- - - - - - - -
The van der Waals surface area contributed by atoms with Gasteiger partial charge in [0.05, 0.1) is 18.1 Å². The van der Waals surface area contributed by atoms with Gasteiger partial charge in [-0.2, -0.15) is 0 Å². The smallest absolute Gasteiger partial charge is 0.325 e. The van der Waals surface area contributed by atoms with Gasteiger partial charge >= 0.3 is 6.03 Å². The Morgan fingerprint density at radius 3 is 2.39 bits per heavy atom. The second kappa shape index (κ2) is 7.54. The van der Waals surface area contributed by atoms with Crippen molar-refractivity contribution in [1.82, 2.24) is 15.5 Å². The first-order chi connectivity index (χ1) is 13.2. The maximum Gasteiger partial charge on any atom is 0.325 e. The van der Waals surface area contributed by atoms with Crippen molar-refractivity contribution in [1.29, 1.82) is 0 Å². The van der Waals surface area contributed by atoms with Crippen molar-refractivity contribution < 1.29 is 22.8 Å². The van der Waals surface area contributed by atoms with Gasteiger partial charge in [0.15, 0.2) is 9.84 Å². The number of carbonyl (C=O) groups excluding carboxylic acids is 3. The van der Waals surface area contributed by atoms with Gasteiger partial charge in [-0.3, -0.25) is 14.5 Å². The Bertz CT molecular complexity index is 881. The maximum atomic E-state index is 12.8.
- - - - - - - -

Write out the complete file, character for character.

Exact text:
The van der Waals surface area contributed by atoms with Gasteiger partial charge in [0.05, 0.1) is 18.1 Å². The van der Waals surface area contributed by atoms with Gasteiger partial charge in [-0.2, -0.15) is 0 Å². The smallest absolute Gasteiger partial charge is 0.325 e. The van der Waals surface area contributed by atoms with Gasteiger partial charge >= 0.3 is 6.03 Å². The Morgan fingerprint density at radius 3 is 2.39 bits per heavy atom. The second kappa shape index (κ2) is 7.54. The van der Waals surface area contributed by atoms with Crippen molar-refractivity contribution in [1.82, 2.24) is 15.5 Å². The first-order chi connectivity index (χ1) is 13.2. The maximum Gasteiger partial charge on any atom is 0.325 e. The van der Waals surface area contributed by atoms with Crippen molar-refractivity contribution in [1.29, 1.82) is 0 Å². The van der Waals surface area contributed by atoms with Crippen molar-refractivity contribution < 1.29 is 22.8 Å². The van der Waals surface area contributed by atoms with Gasteiger partial charge in [0.15, 0.2) is 9.84 Å². The number of carbonyl (C=O) groups excluding carboxylic acids is 3. The van der Waals surface area contributed by atoms with Gasteiger partial charge in [-0.3, -0.25) is 14.5 Å². The Bertz CT molecular complexity index is 881. The maximum atomic E-state index is 12.8.